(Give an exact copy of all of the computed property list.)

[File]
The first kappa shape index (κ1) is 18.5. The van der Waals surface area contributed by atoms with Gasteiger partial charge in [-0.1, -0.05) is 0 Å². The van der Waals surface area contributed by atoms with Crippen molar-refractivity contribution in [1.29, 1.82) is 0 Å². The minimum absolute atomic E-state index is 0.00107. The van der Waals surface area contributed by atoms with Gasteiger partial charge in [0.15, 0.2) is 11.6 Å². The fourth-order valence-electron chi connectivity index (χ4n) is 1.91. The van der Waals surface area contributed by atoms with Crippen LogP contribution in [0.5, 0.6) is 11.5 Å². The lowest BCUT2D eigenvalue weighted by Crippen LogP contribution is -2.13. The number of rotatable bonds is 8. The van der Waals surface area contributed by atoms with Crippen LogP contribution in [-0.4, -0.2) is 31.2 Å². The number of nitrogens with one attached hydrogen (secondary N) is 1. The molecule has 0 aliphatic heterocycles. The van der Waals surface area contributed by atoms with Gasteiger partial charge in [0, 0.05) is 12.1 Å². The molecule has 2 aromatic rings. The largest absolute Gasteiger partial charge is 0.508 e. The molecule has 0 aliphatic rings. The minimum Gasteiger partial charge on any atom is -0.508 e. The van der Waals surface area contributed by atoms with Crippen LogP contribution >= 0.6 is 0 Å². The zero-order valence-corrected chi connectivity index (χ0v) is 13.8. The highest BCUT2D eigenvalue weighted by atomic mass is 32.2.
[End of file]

The first kappa shape index (κ1) is 18.5. The van der Waals surface area contributed by atoms with Gasteiger partial charge in [-0.1, -0.05) is 0 Å². The van der Waals surface area contributed by atoms with Crippen molar-refractivity contribution in [1.29, 1.82) is 0 Å². The minimum absolute atomic E-state index is 0.00107. The van der Waals surface area contributed by atoms with Gasteiger partial charge in [0.15, 0.2) is 11.6 Å². The fourth-order valence-electron chi connectivity index (χ4n) is 1.91. The van der Waals surface area contributed by atoms with Crippen LogP contribution in [0.5, 0.6) is 11.5 Å². The lowest BCUT2D eigenvalue weighted by Crippen LogP contribution is -2.13. The number of rotatable bonds is 8. The van der Waals surface area contributed by atoms with Crippen LogP contribution in [-0.4, -0.2) is 31.2 Å². The number of nitrogens with one attached hydrogen (secondary N) is 1. The molecule has 0 aliphatic heterocycles. The van der Waals surface area contributed by atoms with Gasteiger partial charge in [0, 0.05) is 12.1 Å². The molecule has 2 aromatic rings. The largest absolute Gasteiger partial charge is 0.508 e. The molecule has 0 aliphatic rings. The minimum Gasteiger partial charge on any atom is -0.508 e. The van der Waals surface area contributed by atoms with Crippen LogP contribution >= 0.6 is 0 Å². The zero-order valence-corrected chi connectivity index (χ0v) is 13.8. The highest BCUT2D eigenvalue weighted by atomic mass is 32.2.